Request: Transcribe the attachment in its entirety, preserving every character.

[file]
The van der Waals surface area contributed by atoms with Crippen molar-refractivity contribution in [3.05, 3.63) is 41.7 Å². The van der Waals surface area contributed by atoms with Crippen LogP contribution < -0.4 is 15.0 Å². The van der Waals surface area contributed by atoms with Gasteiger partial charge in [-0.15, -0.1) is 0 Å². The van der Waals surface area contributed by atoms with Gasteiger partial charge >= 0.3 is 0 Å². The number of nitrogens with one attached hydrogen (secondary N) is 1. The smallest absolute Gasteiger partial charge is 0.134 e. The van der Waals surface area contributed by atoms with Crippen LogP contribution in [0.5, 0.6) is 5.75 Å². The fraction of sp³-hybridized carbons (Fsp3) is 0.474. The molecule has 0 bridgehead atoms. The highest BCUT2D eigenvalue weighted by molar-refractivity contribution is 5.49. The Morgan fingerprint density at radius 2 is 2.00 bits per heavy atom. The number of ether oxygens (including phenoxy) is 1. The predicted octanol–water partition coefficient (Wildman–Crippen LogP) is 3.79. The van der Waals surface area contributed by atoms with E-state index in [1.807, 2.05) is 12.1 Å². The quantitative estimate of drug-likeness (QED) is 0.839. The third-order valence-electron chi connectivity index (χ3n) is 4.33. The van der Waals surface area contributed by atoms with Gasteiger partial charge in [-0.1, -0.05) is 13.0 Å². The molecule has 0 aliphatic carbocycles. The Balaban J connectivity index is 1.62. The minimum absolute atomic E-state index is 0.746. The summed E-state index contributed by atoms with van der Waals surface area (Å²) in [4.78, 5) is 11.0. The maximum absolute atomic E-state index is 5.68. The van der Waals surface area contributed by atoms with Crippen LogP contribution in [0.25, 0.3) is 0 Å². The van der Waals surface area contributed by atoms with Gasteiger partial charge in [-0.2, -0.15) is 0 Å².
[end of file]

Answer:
The van der Waals surface area contributed by atoms with Crippen molar-refractivity contribution in [3.05, 3.63) is 41.7 Å². The van der Waals surface area contributed by atoms with Crippen LogP contribution < -0.4 is 15.0 Å². The van der Waals surface area contributed by atoms with Gasteiger partial charge in [-0.15, -0.1) is 0 Å². The van der Waals surface area contributed by atoms with Gasteiger partial charge >= 0.3 is 0 Å². The number of nitrogens with one attached hydrogen (secondary N) is 1. The smallest absolute Gasteiger partial charge is 0.134 e. The van der Waals surface area contributed by atoms with Crippen LogP contribution in [0.5, 0.6) is 5.75 Å². The fraction of sp³-hybridized carbons (Fsp3) is 0.474. The molecule has 0 bridgehead atoms. The highest BCUT2D eigenvalue weighted by molar-refractivity contribution is 5.49. The Morgan fingerprint density at radius 2 is 2.00 bits per heavy atom. The number of ether oxygens (including phenoxy) is 1. The predicted octanol–water partition coefficient (Wildman–Crippen LogP) is 3.79. The van der Waals surface area contributed by atoms with E-state index in [1.807, 2.05) is 12.1 Å². The quantitative estimate of drug-likeness (QED) is 0.839. The third-order valence-electron chi connectivity index (χ3n) is 4.33. The van der Waals surface area contributed by atoms with Gasteiger partial charge in [-0.1, -0.05) is 13.0 Å². The molecule has 0 aliphatic carbocycles. The Balaban J connectivity index is 1.62. The minimum absolute atomic E-state index is 0.746. The summed E-state index contributed by atoms with van der Waals surface area (Å²) in [4.78, 5) is 11.0. The maximum absolute atomic E-state index is 5.68. The van der Waals surface area contributed by atoms with Crippen LogP contribution in [0.25, 0.3) is 0 Å². The van der Waals surface area contributed by atoms with Gasteiger partial charge in [-0.2, -0.15) is 0 Å².